As the sea conditions deteriorated rapidly, the crew began reefing the main sail in order to reduce the yacht’s sail area; head sails needed to be lowered as well. After the main sail had been reefed, one of the crew was sent below to get extra help from the off-watch crew.

The crew member started helping in the cockpit with preparations for lowering the headsails, while she had not yet been clipped on her tether to one of the yacht’s jackstays.


It was then that a wave caused the yacht to heel to starboard and broke over the deck, throwing her off-balance; she fell to leeward and ended up lying on the deck next to the starboard guardrail.

Another wave almost immediately washed her overboard, most likely between the lower guardrail and the toe rail. Someone then shouted “man overboard” and the crew immediately initiated their MOB procedure. As the navigation station was manned, the MOB button pressed on the GPS, and a verbal “Mayday” was then transmitted.

The crewman nearest the dan buoy was unable to reach it due to his tether attachment point, so another of the crew unclipped himself and made his way swiftly aft. It is said that the dan buoy was fitted with an automatic identification system (AIS) beacon, which had to be activated prior to being deployed.

The crewman then twisted the base of the beacon one way and then the other and then threw the dan buoy, which was attached to a horseshoe life-ring and buoyant light, overboard- believing it was activated.

Further to this, as a result of the wind strength and very rough sea conditions it was impossible to tack the yacht through the wind, it took 30 minutes to lower the headsails.

It was after that an AIS target had appeared 2nm away on the yacht’s GPS plotter, and the crew at the navigation station was regularly updating the skipper with a course to steer in order to make way back to the casualty.

About a quarter of an hour later, the crew spotted lights in the water as the yacht neared the AIS position. First was the buoyant light, so the skipper headed towards the other, which was the light on the casualty’s lifejacket.

It was apparent that the casualty was still conscious, although the sprayhood on her inflated lifejacket was not deployed over her head. Due to the rough seas it took several attempts until the casualty was successfully recovered on board, by which time she was not responsive. She was then quickly carried below, where CPR was begun, but she never regained consciousness.

Lessons Learned

  1. UK MAIB comments that the accident is a stark reminder that in rough seas it is vital you remain secured to your yacht at all times when on deck and, ideally, that you secure yourself to the yacht before leaving the safety of the cabin. It is said that it may never be known why the crew member, who was indeed experienced with ocean sailing, did not clip on her tether. UK MAIB stresses that being tethered may be restrictive and may hamper movement around the yacht, this is no excuse for not clipping on. Such difficulties can be addressed with careful consideration of the arrangement of jackstays and secure points and with good crew discipline. For instance, safeguarding a crew member can reach the dan buoy without unclipping their tether prevents the potential risk of another crew member being lost overboard.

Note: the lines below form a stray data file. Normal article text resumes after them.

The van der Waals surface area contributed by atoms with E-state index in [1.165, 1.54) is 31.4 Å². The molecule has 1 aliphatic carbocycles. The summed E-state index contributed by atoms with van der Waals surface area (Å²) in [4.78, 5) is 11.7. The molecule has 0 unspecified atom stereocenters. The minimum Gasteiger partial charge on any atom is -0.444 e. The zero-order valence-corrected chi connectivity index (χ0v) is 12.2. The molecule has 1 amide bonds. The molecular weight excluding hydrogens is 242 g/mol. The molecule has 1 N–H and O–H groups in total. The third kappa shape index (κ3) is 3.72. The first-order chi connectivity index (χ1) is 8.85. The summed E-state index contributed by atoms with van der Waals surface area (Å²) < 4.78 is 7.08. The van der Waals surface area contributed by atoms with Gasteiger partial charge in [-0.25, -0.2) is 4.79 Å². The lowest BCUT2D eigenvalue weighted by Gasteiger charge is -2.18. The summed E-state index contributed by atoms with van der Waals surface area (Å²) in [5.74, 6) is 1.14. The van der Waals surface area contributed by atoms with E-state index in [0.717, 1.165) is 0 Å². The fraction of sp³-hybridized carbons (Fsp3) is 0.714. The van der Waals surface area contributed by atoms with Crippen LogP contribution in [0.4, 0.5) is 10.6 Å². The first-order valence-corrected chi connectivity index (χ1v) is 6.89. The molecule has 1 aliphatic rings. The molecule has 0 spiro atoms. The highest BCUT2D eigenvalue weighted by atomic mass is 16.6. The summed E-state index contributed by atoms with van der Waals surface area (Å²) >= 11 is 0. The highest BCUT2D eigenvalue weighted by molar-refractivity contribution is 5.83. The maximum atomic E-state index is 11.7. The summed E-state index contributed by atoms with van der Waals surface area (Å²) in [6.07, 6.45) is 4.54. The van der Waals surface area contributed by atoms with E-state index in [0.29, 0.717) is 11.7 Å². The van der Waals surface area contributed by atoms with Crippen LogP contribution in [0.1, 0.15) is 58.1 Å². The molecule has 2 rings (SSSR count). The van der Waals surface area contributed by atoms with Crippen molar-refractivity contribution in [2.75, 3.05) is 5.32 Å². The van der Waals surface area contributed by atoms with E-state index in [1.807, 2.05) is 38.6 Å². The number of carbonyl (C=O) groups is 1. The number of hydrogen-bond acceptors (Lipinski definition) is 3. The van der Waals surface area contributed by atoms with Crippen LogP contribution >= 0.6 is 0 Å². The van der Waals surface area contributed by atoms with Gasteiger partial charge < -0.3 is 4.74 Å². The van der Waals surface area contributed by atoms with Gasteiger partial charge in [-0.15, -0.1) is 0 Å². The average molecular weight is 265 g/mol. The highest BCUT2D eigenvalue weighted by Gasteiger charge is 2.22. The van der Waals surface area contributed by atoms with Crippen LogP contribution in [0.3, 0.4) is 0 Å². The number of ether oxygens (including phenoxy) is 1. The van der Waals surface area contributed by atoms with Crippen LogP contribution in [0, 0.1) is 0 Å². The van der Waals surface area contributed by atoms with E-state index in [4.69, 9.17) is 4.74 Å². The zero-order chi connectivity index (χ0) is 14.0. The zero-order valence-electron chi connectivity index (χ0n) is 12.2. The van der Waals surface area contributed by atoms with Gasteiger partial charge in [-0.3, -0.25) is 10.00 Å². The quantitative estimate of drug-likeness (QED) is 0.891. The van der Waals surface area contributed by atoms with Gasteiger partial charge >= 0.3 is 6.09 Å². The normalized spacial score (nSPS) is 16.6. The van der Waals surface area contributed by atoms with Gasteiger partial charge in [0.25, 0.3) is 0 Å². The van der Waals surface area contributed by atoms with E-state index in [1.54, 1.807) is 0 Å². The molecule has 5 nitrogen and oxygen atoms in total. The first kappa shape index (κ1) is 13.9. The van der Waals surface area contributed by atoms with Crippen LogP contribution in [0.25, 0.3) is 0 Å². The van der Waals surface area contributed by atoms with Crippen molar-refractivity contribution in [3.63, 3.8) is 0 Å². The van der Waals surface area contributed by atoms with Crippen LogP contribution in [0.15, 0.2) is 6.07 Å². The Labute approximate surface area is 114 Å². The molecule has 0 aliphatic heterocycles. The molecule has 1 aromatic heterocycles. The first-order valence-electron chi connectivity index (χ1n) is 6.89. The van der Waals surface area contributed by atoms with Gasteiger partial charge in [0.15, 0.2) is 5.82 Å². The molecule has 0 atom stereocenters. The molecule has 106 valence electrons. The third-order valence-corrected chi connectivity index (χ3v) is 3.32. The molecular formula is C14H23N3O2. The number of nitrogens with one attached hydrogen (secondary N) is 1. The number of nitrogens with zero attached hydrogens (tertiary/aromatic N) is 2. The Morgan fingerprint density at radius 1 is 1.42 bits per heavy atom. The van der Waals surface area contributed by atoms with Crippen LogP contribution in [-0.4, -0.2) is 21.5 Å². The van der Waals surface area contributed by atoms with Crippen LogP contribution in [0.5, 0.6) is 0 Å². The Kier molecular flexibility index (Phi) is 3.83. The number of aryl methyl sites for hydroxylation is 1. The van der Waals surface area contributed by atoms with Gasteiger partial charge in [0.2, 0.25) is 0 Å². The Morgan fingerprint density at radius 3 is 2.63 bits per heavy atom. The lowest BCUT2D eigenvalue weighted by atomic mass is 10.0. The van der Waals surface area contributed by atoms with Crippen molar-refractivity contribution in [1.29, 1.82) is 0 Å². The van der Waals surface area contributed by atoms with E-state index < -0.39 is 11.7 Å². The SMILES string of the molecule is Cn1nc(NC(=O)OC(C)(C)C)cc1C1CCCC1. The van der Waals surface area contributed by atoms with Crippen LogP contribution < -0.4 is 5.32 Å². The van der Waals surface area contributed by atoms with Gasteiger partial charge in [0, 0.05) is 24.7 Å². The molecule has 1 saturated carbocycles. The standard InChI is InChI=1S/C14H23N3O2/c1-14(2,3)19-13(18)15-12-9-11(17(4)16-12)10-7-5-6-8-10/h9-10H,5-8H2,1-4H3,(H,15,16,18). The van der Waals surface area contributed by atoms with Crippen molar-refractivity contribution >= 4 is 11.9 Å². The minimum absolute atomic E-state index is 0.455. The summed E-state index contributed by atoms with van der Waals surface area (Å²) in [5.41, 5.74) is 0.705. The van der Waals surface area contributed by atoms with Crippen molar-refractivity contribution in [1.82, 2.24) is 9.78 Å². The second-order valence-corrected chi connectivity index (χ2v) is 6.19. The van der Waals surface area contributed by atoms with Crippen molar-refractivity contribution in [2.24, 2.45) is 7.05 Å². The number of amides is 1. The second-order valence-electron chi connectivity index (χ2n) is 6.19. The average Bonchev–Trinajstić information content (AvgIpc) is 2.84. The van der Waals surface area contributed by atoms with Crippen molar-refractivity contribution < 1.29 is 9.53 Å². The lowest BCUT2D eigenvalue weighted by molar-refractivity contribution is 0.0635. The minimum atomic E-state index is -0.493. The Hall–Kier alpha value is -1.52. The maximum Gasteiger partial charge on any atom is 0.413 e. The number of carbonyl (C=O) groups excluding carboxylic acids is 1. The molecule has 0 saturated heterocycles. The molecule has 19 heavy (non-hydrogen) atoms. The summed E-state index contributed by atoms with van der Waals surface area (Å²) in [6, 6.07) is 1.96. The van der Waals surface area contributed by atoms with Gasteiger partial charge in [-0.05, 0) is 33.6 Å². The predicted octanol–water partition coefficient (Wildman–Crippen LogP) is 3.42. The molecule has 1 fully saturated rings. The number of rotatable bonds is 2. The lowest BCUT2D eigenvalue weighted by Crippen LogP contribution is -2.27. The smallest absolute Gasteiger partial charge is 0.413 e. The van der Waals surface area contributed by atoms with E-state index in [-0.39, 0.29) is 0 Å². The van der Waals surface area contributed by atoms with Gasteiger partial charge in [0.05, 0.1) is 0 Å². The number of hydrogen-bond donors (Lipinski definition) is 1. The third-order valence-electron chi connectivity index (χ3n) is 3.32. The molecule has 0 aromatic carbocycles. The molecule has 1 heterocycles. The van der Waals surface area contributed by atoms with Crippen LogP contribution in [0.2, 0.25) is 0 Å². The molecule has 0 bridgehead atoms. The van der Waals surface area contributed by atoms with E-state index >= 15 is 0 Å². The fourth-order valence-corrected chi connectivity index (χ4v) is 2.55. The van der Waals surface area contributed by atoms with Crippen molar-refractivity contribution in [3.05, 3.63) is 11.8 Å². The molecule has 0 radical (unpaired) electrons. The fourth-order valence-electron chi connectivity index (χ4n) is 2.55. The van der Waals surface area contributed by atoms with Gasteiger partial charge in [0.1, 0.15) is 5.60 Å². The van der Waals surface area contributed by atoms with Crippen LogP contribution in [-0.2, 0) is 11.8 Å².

2. MOB recovery is a vital operation that a whole yacht crew must be familiar with so that in an emergency the MOB is recovered swiftly and safely; UK MAIB highlights that recovering the crew member from the water in very rough sea conditions at night was not an insignificant achievement, and was testament to the MOB drills the crew had conducted during their training.
  3. While the crew member believed he had activated the AIS beacon on the dan buoy, a signal was never received from it; the MOB managed to activate her own AIS, secured to her lifejacket, which then enabled the yacht to return to her position. Without this piece of safety equipment, it is highly unlikely she would have ever been found. Therefore, the UK MAIB advises to make sure to fully consider the risks of where someone may be sailing and ensure that all the appropriate safety equipment is accessible.
  4. The lifejacket worn by the MOB operated correctly and kept her head clear of the water. Nevertheless, it appeared that her lifejacket spray hood was not used for reasons that cannot be determined; the spray hood is an important piece of sea survival equipment that prevents the ingestion of sea water and spray, given that a person floating in the water will naturally turn to face the weather. While it may be claustrophobic to wear, it can potentially prevent from drowning. The UK MAIB advises to be familiar with its use if you have one fitted to your lifejacket.